In the past week, this blog has reached the milestone of having been viewed 100,000 times. To celebrate, I am posting a list of my favorite films of all time, one that I have been working on for what feels like forever. A wise man once said that favorite movies were always the hardest to write about and, after compiling the list, I heartily concur. I worked mighty hard to write the capsule reviews of my ten favorite movies that you’ll find below, attempting to nail down exactly what qualities they possess that has made them so impactful to me from points of view both personal (as an “ordinary” movie lover) and professional (as a film studies instructor and blogger). Below the list of my ten favorites you will also find a list of 200 runners-up that has been divided into eight groups of 25 in descending order of preference.

This highly personal list, which is actually a list of my 210 favorite movies, has literally been a lifetime in the making. I hope you enjoy it.

The Top Ten:

10. Antonio das Mortes (Rocha, Brazil, 1969)

9. Jeanne Dielman, 23 Quai du Commerce, 1080 Bruxelles (Akerman, Belgium, 1975)

8. To Sleep with Anger (Burnett, USA, 1990)

 M (Lang, Germany, 1931)

6. Journey to Italy (Rossellini, Italy, 1954)

5. A New Leaf (May, USA, 1970)

4. Late Spring (Ozu, Japan, 1949)

3. Vagabond (Varda, France, 1985)

2. Man with the Movie Camera (Vertov, Russia, 1929)

1. A Brighter Summer Day (Yang, Taiwan, 1991)

First 25 Runners-Up (Listed Alphabetically By Director’s Family Name):

1. L’avventura (Antonioni, Italy, 1960)
2. A Man Escaped (Bresson, France, 1956)
3. Viridiana (Bunuel, Spain, 1961)
4. A Woman Under the Influence (Cassavetes, USA, 1974)
5. Gertrud (Dreyer, Denmark, 1964)
6. Tih Minh (Feuillade, France, 1918)
7. Wagon Master (Ford, USA, 1950)
8. Contempt (Godard, France/Italy, 1963)
9. Rear Window (Hitchcock, USA, 1958)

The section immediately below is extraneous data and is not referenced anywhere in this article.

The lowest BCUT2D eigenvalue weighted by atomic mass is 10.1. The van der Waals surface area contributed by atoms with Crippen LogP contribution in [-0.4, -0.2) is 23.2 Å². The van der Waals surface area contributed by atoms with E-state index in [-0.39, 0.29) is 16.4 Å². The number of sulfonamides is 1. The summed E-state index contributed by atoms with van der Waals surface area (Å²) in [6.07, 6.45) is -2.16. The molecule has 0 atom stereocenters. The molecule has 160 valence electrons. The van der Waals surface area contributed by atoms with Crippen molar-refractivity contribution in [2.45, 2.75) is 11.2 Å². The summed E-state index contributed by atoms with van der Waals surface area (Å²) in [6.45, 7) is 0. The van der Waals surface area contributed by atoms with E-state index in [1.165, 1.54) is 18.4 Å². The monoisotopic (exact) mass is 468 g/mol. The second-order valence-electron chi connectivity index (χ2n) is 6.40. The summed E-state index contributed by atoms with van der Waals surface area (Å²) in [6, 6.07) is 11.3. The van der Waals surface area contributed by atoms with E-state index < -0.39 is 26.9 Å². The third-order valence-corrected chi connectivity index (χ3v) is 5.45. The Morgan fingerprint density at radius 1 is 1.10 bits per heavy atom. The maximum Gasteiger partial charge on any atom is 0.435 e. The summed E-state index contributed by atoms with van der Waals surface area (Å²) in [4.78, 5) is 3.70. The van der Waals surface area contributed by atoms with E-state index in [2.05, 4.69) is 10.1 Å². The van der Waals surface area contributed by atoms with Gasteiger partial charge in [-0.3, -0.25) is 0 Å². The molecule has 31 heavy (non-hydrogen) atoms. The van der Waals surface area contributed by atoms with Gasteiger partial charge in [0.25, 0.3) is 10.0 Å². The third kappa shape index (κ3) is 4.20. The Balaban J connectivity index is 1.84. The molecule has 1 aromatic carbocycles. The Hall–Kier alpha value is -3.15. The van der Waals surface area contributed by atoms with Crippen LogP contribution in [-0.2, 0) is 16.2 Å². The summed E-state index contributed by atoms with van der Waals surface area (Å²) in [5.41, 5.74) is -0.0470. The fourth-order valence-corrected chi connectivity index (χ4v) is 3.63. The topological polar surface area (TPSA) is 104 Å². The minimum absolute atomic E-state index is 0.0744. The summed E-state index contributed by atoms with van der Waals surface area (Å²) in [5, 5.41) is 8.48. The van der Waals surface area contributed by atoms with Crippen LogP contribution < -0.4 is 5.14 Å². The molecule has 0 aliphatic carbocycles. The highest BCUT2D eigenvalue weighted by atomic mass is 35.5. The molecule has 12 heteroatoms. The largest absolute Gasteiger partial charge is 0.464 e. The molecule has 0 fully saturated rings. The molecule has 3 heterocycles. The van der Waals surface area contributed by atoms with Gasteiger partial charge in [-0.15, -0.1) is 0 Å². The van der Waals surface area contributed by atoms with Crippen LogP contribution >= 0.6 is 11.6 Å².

10. A Touch of Zen (Hu, Taiwan, 1971)
11. Our Hospitality (Keaton, USA, 1923)
12. The Decalogue (Kieslowski, Poland, 1988)
13. Wanda (Loden, USA, 1970)
14. Ugetsu (Mizoguchi, Japan, 1953)
15. City Girl (Murnau, USA, 1930)
16. Letter from an Unknown Woman (Ophuls, USA, 1948)
17. Tokyo Story (Ozu, Japan, 1953)
18. The Rules of the Game (Renoir, France, 1939)
19. Out 1 (Rivette, France, 1971)
20. Andrei Rublev (Tarkovsky, Russia, 1966)
21. Play Time (Tati, France, 1967)
22. L’atalante (Vigo, France, 1934)
23. The Leopard (Visconti, Italy, 1963)
24. Greed (Von Stroheim, USA, 1924)
25. Chimes at Midnight (Welles, Spain/Italy, 1965)

Second 25 Runners-Up (Listed Alphabetically By Director’s Family Name):

26. L’argent (Bresson, France, 1983)
27. The Discreet Charm of the Bourgeoisie (Bunuel, France, 1972)
28. City Lights (Chaplin, USA, 1931)
29. Daisies (Chytilova, Czechoslovakia, 1966)
30. Casablanca (Curtiz, USA, 1942)
31. Earth (Dovzhenko, Ukraine, 1930)
32. The Mother and the Whore (Eustache, France, 1974)
33. Berlin Alexanderplatz (Fassbinder, Germany, 1980)
34. Spring in a Small Town (Fei, China, 1948)
35. Les Vampires (Feuillade, France, 1915-1916)
36. How Green Was My Valley (Ford, USA, 1941)
37. Goodbye to Language (Godard, Switzerland/France, 2014)
38. Vertigo (Hitchcock, USA, 1958)
39. Three Times (Hou, Taiwan, 2005)
40. The Ballad of Narayama (Imamura, Japan, 1983)
41. Twin Peaks: The Return (Lynch, USA, 2017)
42. The Band Wagon (Minnelli, USA, 1953)
43. The Story of the Last Chrysanthemums (Mizoguchi, Japan, 1939)
44. Sunrise: A Song of Two Humans (Murnau, USA, 1927)
45. The Gospel According to St. Matthew (Pasolini, Italy, 1964)
46. The Red Shoes (Powell/Pressburger, UK, 1948)
47. Bigger Than Life (N. Ray, USA, 1956)
48. The Phantom Carriage (Sjostrom, Sweden, 1921)
49. Citizen Kane (Welles, USA, 1941)
50. Some Like It Hot (Wilder, USA, 1959)

Third 25 Runners-Up (Listed Alphabetically By Director’s Family Name):

51. Beau Travail (Denis, France/Djibouti, 1999)
52. Singin’ in the Rain (Donen/Kelly, USA, 1952)
53. Ordet (Dreyer, Denmark, 1955)
54. Unforgiven (Eastwood, USA, 1992)
55. Coeur Fidele (Epstein, France, 1923)
56. The Searchers (Ford, USA, 1956)
57. Park Row (Fuller, USA, 1952)
58. Two Lane Blacktop (Hellman, USA, 1971)
59. Certified Copy (Kiarostami, Italy/France, 2010)
60. Spies (Lang, Germany, 1928)
61. Boyhood (Linklater, USA, 2014)
62. The Awful Truth (McCarey, USA, 1937)
63. Army of Shadows (Melville, France, 1969)
64. Floating Clouds (Naruse, Japan, 1955)
65. Chinatown (Polanski, USA, 1974)
66. Anatomy of a Murder (Preminger, USA, 1959)
67. Charulata (S. Ray, India, 1964)
68. Last Year at Marienbad (Resnais, France/Italy, 1961)
69. My Night at Maud’s (Rohmer, France, 1969)
70. All That Heaven Allows (Sirk, USA, 1955)
71. Stalker (Tarkovsky, Russia, 1979)
72. Satantango (Tarr, Hungary, 1994)
73. A Fugitive from the Past (Uchida, Japan, 1965)
74. The Crowd (Vidor, USA, 1928)
75. The Best Years of Our Lives (Wyler, USA, 1946)

Fourth 25 Runners-Up (Listed Alphabetically By Director’s Family Name):

76. The Long Goodbye (Altman, USA, 1973)
77. Au Hasard Balthazar (Bresson, France, 1966)
78. Le Boucher (Chabrol, France, 1970)
79. The Strange Case of Angelica (De Oliveira, Portugal, 2010)
80. Day of Wrath (Dreyer, Denmark, 1943)
81. 8 1/2 (Fellini, Italy, 1963)